Also, of course, it depends on how the bidding goes to reach the hypothetical 3NT. There are ifs and ands, but I would not say that it is in any way impossible, or for that matter unlikely for East to gather in the queen of hearts at trick one (declarer’s study or lack thereof, at trick one, might also be a telltale give away as to him having 3 hearts to the jack rather than just 2 or maybe even 4) and switch to a diamond.

This hand is a constant reminder to me that more than technique, judgment in all the big three (declarer’s play, partnership defense and partnership bidding) is significantly more a factor than the sheer technical ability of the players. Obviously a player has to pass the requirement of being a seasoned expert, but then the emphasis, at least to me, switches to his superior judgment together with his experience of playing against world class players leaving only his ability to play at his best under the greatest pressure to decide whether he (or she) should be included among the world’s best, both living and dead.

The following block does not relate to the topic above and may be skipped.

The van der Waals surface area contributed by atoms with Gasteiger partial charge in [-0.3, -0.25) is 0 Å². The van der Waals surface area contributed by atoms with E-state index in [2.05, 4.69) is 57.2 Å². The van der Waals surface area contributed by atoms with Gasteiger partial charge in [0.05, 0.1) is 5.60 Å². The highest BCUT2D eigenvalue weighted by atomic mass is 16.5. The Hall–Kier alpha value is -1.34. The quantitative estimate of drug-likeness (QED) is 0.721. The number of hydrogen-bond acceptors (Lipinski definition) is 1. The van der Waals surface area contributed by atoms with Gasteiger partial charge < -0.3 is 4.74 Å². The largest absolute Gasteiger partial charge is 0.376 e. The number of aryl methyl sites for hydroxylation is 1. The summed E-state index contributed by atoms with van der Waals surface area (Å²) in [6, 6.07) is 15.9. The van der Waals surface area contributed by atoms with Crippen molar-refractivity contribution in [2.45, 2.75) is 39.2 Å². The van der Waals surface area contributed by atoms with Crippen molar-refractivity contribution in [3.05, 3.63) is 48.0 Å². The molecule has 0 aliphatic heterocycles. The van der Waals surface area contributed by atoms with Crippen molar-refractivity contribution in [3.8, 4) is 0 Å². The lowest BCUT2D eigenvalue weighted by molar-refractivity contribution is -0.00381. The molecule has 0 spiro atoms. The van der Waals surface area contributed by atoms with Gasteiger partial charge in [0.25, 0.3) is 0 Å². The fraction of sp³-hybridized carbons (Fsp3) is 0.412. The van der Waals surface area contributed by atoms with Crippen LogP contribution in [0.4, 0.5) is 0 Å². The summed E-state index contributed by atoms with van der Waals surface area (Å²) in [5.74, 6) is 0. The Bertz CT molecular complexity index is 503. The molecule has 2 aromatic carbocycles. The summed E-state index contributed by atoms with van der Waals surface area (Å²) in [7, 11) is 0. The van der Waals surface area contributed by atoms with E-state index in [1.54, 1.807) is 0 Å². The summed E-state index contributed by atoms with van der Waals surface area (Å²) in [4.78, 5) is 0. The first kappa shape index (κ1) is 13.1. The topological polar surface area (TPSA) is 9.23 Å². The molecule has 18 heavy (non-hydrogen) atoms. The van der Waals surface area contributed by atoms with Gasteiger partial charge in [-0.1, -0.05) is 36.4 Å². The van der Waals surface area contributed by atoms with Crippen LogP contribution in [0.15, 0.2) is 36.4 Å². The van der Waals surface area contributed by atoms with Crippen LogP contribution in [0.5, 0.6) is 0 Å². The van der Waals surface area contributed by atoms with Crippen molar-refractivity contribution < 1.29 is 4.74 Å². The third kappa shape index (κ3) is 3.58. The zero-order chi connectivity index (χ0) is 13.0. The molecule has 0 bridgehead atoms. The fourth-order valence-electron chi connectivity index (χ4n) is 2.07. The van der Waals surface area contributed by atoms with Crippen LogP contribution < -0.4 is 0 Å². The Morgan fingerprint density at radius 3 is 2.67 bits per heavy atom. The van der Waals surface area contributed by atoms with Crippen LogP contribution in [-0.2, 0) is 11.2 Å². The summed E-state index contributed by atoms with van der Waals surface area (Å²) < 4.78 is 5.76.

BTW I am not, nor claim to be, the foremost fortune teller of exactly what it takes to meet the above requirements and others will have their own opinions, so take your choice and believe what you think best.

Iain ClimieNovember 26th, 2013 at 5:44 pm

Hi Jim2 and Bobby,

A further thought shooting my own idea in the foot. If South reads West as having led from 107xx(x) or similar, putting the HK up at T1 in 3NT is a guarantee of more hearts from East. Just as long as West hasn’t tried something odd from Q107x(x) or similar!

Such play probably works better if West leads the 8 from 98xx(x) and South has J10x in hand opposite Kx in dummy; even if West has AQ98, this doesn’t cost and could work well.